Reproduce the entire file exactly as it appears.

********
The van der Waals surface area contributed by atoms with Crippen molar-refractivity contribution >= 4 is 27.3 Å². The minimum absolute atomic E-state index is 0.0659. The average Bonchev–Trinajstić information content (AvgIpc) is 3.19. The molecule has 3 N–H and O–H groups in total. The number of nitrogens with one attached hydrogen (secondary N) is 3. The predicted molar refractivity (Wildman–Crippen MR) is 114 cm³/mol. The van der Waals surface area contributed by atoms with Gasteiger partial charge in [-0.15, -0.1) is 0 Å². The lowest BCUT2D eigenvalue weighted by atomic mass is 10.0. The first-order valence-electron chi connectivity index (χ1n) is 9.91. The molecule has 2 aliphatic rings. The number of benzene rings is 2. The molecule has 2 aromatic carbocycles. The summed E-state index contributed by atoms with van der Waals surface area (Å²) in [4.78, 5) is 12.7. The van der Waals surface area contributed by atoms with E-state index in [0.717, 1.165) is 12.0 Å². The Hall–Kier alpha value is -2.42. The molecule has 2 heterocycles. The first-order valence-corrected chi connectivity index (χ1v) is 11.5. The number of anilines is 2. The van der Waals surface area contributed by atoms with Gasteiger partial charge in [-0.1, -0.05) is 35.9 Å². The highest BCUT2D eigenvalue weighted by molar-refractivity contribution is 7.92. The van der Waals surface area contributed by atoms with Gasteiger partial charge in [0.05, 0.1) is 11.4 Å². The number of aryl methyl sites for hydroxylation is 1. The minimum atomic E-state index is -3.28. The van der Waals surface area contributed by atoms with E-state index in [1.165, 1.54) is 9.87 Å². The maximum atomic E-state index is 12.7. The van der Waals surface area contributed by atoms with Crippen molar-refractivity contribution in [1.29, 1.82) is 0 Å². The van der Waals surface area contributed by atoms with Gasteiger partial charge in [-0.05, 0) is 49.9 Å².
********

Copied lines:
The van der Waals surface area contributed by atoms with Crippen molar-refractivity contribution >= 4 is 27.3 Å². The minimum absolute atomic E-state index is 0.0659. The average Bonchev–Trinajstić information content (AvgIpc) is 3.19. The molecule has 3 N–H and O–H groups in total. The number of nitrogens with one attached hydrogen (secondary N) is 3. The predicted molar refractivity (Wildman–Crippen MR) is 114 cm³/mol. The van der Waals surface area contributed by atoms with Gasteiger partial charge in [-0.15, -0.1) is 0 Å². The lowest BCUT2D eigenvalue weighted by atomic mass is 10.0. The first-order valence-electron chi connectivity index (χ1n) is 9.91. The molecule has 2 aliphatic rings. The number of benzene rings is 2. The molecule has 2 aromatic carbocycles. The summed E-state index contributed by atoms with van der Waals surface area (Å²) in [4.78, 5) is 12.7. The van der Waals surface area contributed by atoms with E-state index in [0.717, 1.165) is 12.0 Å². The Hall–Kier alpha value is -2.42. The molecule has 2 heterocycles. The first-order valence-corrected chi connectivity index (χ1v) is 11.5. The number of anilines is 2. The van der Waals surface area contributed by atoms with Gasteiger partial charge in [-0.1, -0.05) is 35.9 Å². The highest BCUT2D eigenvalue weighted by molar-refractivity contribution is 7.92. The van der Waals surface area contributed by atoms with Gasteiger partial charge in [0.05, 0.1) is 11.4 Å². The number of aryl methyl sites for hydroxylation is 1. The minimum atomic E-state index is -3.28. The van der Waals surface area contributed by atoms with E-state index in [1.165, 1.54) is 9.87 Å². The maximum atomic E-state index is 12.7. The van der Waals surface area contributed by atoms with Crippen molar-refractivity contribution in [1.29, 1.82) is 0 Å². The van der Waals surface area contributed by atoms with Gasteiger partial charge in [-0.05, 0) is 49.9 Å².